Larry Schwartz, New York Gov. Andrew Cuomo's highest-ranking aide, will meet with federal prosecutors this month who are investigating whether the governor's administration interfered with the anti-corruption Moreland Commission.
Schwartz, as secretary to the governor's office, was Cuomo's official conduit to the commission, which the governor himself set up in July 2013 to investigate reports of public corruption, reports The Wall Street Journal
. The 25-member panel, with several district attorneys, was given powers of subpoena and named deputy attorneys general.
But in March, less than a year after Cuomo named the commission, he disbanded it
. The New York Times
, in a three-month examination of the commission's activities, "found that the governor’s office deeply compromised the panel’s work, objecting whenever the commission focused on groups with ties to Mr. Cuomo or on issues that might reflect poorly on him."
An attorney for the Cuomo administration, Elkan Abramowitz, also got a letter from federal prosecutors, saying that the administration's contact with people on the commission could be construed as witness tampering or obstruction of justice, sources told The Wall Street Journal.
In addition, Michael Koenig, an attorney for the commission, got a similar letter.
When Cuomo shut down the commission, several of its pending corruption probes were left open, and Cuomo has been facing accusations that his aides steered the commission away from investigating his allies.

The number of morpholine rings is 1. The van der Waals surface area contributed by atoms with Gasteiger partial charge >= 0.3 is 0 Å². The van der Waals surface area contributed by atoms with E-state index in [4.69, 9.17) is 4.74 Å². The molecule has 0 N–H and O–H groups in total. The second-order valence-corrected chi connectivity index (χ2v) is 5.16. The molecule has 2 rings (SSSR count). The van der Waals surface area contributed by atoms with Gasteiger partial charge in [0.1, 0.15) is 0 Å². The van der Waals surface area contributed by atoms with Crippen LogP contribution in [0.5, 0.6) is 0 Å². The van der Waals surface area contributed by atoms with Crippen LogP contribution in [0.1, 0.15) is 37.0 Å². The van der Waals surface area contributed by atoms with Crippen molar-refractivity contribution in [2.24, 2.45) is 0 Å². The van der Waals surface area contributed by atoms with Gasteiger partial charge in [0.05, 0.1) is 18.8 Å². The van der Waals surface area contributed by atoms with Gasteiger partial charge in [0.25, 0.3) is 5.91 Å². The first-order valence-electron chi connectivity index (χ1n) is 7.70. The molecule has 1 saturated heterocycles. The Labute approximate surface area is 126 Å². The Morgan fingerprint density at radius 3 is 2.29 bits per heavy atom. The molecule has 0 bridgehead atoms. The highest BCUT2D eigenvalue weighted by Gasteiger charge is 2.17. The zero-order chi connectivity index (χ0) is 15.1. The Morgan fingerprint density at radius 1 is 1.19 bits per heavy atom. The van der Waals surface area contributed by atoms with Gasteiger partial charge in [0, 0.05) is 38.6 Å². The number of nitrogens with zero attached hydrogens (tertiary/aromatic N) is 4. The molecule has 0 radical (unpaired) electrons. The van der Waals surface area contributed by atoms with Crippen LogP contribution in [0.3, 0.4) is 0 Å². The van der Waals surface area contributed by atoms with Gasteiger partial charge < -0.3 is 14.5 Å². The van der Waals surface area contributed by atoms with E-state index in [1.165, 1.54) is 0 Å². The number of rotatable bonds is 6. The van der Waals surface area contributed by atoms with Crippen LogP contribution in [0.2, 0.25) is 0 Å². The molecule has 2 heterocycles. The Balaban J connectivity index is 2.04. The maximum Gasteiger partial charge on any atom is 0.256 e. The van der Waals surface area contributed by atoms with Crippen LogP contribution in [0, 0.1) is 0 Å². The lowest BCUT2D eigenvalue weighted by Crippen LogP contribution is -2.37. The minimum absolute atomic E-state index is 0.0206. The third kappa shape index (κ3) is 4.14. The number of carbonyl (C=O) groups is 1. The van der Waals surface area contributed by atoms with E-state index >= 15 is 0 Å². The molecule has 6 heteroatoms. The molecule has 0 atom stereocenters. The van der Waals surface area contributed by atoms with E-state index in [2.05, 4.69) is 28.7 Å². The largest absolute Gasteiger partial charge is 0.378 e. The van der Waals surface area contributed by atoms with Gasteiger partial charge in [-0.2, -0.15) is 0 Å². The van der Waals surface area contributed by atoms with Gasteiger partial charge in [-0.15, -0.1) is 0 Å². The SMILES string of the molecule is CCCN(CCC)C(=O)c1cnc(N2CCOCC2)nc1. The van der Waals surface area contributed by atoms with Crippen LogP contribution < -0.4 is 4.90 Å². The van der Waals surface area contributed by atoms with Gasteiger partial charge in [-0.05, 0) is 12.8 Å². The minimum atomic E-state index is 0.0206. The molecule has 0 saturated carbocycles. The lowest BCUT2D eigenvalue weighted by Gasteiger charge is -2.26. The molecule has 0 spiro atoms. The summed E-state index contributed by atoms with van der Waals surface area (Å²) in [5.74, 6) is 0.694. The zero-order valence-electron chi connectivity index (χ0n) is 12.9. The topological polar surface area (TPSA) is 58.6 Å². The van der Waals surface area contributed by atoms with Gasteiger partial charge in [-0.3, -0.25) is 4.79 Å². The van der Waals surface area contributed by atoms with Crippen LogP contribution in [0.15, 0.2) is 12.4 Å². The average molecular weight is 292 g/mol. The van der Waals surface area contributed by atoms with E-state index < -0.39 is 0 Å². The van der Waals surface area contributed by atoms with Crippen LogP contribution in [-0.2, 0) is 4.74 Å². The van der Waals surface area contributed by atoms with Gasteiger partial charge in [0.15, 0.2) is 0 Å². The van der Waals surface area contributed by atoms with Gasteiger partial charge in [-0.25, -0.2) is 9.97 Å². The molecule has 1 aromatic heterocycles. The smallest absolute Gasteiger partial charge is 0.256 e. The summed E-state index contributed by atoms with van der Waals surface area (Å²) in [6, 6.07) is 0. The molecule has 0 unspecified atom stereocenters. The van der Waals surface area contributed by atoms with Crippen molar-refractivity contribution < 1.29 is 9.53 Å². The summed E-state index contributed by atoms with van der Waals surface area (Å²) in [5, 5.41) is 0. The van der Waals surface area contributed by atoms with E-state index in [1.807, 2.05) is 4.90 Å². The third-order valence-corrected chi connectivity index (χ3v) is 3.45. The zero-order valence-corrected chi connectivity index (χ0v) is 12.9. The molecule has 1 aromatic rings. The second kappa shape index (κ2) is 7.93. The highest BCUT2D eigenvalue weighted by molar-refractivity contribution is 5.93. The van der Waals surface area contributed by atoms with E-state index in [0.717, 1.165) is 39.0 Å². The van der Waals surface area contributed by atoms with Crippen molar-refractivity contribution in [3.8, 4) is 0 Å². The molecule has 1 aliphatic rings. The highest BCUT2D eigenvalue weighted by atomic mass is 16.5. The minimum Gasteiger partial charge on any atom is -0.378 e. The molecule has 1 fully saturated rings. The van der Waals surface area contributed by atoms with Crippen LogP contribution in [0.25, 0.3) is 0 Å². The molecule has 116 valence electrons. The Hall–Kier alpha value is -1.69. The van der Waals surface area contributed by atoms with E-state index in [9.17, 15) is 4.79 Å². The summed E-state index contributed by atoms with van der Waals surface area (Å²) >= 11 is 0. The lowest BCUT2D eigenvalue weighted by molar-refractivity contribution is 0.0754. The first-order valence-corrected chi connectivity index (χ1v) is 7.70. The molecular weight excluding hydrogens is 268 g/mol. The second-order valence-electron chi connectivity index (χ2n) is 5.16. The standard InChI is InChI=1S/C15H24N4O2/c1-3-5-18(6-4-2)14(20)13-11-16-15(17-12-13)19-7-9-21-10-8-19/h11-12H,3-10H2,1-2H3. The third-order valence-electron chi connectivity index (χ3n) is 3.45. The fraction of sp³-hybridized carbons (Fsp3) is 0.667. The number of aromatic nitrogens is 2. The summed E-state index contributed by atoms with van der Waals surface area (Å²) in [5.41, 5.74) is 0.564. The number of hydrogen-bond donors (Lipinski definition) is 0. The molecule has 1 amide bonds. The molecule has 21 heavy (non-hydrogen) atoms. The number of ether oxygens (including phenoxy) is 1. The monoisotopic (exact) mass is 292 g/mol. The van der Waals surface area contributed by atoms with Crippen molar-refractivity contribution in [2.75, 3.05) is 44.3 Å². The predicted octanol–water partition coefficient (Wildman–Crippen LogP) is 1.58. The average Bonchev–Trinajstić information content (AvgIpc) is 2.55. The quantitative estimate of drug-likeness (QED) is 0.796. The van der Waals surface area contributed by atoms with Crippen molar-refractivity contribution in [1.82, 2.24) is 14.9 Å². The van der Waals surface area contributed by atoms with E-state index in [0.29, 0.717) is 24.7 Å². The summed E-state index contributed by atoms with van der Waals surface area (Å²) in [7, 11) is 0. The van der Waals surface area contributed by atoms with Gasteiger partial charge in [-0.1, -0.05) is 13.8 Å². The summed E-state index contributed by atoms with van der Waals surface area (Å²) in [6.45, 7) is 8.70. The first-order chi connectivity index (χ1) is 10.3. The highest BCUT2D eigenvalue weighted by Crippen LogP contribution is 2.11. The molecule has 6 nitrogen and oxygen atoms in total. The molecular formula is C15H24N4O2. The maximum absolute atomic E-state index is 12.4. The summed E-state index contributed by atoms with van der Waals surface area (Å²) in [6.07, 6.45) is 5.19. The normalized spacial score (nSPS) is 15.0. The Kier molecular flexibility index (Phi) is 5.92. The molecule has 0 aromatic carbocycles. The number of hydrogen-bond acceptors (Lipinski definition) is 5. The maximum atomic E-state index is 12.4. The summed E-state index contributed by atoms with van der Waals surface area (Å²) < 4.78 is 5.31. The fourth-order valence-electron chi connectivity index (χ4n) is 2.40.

Cuomo has acknowledged discussing news inaccuracies with "relevant parties" about his office in connection with the commission.
Schwartz, Cuomo, and the attorneys are not commenting on pending investigations, The Wall Street Journal reports.
Mylan Denerstein, who is Cuomo's counsel, is also set to meet with prosecutors this month.
Cuomo selected Schwartz as his top aide in 2011, his first year in office, and he consults with the governor on all aspects of the administration, and connected regularly with the Moreland Commission's members.
Cuomo's office has admitted that Schwartz once told a commissioner to rescind a subpoena to a media-buying firm, Buying Time, that had worked for the governor's 2010 campaign.
The commission reissued the subpoena weeks later, which Cuomo said shows the group was acting independently.
Meanwhile, Nassau County District Attorney Kathleen Rice, one of the commission's three co-chairs, is assisting with the probe, The New York Daily News
Rice and U.S Attorney Preet Bharara, whose team is investigating the commission's closing, have met several times, a source tied to the commission said.
Her spokesman, Eric Phillips, confirmed she is assisting federal investigators, but did not give specifics and said she is declining to comment publicly.
Rice, a Democrat, is a congressional candidate for the Fourth Congressional District seat of retiring Rep. Carolyn McCarthy, and has been heavily criticized by GOP opponent Bruce Blakeman for her silence in the matter.
Last week, he called on her to release all e-mails from her time on the commission, reports Newsday
, saying that "in our search for the truth, we are asking [Rice] . . . to break her silence and tell the public exactly what she knew regarding any political interference."
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